Walking the halls of the hospital, I was beyond miserable. With only a 24-hour window for medical care, a room wouldn’t be available until the very last minute.

Hard to believe it’s been 40 years since I gave birth to my oldest daughter. Without insurance I had her at a local hospital that accepted patients who would be treated by intern students. The only stipulation was admittance to the hospital could be for only 24 hours. Wanting the baby to have as much time as possible under the care of the nurses, I opted to wait it out until we were certain it was close to time.

Back in the day there weren’t any medications to relieve the pain of labor, so walking the halls was the only relief. After eating my way through the pregnancy, I had gained more than 70 pounds, so there was no doubt the baby would be a healthy weight. Amanda was born just before midnight and weighed 8 pounds, 13 ounces. I brought her home when she was just 18 hours old.

As a 20-year-old, the only thing I knew for certain was I loved her unconditionally as soon as she came into this world. Other than that I had no clue what to do with an infant. Luckily my mom was no further than a phone call away.

So many times I didn’t make the right decisions and often wondered what I could possibly teach her as I was still struggling to become a grownup myself, much less a parent. Fortunately she was, and still is, calm, cool and collected so she made being a young parent easy. Most of the time she was dressed in passed-down clothes from her cousins and she had so many cowlicks her hair stood straight up most of the time, but she was healthy and happy and together we learned the ways of the world.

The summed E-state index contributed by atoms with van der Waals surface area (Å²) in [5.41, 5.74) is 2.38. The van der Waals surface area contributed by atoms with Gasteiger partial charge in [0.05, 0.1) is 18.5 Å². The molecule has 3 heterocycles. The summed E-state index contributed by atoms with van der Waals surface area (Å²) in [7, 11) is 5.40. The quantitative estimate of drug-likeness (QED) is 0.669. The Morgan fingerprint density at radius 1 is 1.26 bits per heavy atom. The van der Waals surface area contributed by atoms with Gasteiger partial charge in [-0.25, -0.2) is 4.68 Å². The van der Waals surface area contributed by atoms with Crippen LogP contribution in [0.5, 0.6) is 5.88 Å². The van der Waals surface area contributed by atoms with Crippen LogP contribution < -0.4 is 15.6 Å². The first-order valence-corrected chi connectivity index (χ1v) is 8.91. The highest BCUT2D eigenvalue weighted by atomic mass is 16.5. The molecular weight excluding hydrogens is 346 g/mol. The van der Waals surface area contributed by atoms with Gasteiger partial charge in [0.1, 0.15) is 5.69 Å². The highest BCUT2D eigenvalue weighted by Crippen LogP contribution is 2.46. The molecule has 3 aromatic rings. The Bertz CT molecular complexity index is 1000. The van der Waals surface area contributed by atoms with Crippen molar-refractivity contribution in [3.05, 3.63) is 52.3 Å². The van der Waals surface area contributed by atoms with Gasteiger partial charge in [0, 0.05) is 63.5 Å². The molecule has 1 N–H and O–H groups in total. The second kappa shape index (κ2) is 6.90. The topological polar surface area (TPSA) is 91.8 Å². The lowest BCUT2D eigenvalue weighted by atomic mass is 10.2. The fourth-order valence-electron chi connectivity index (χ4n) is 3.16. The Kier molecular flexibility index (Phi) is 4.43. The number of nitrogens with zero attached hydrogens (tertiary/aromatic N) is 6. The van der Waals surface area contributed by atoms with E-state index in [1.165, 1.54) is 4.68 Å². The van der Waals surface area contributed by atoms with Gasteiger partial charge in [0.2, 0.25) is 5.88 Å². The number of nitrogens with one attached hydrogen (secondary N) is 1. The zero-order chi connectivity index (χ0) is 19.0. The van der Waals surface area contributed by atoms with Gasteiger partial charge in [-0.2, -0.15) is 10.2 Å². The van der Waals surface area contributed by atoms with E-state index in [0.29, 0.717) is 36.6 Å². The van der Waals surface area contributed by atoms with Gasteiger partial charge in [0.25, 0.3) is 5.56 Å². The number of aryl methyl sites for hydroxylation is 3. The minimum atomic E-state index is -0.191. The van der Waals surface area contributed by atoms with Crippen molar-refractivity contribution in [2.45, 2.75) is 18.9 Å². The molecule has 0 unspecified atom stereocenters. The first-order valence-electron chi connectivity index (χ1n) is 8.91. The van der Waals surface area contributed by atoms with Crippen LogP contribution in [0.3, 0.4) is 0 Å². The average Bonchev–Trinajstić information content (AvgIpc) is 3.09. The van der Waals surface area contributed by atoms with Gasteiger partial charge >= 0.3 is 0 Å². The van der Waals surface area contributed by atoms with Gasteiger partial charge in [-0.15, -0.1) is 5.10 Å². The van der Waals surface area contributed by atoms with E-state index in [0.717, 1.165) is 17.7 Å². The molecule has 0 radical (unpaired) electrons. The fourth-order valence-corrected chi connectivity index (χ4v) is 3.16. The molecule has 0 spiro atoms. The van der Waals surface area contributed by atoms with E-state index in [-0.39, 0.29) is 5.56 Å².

She has accomplished more in her 40 years than I have in my nearly 60. Graduating second in her class in high school (no thanks to me, I barely made it) she spent eight years in college to become a veterinarian (again, no thanks to me as I couldn’t offer any help with tuition), married for 17 years (again, this isn’t my strong suit). I often wonder what, if anything, I could have taught her to become the woman she is today.

I’m trying to help teach her son, my grandson, important life lessons to the best of my ability. During a recent overnight stay with the two 7-year-old grandsons, I taught them how to play poker.

It’s simple – play the hand you’re dealt and you could be a winner every time.

This is no bluff – happy birthday, Amanda – I’m a proud mom!

Sandy Turner lives in Independence, Missouri. Email her at sandydownhome@hotmail.com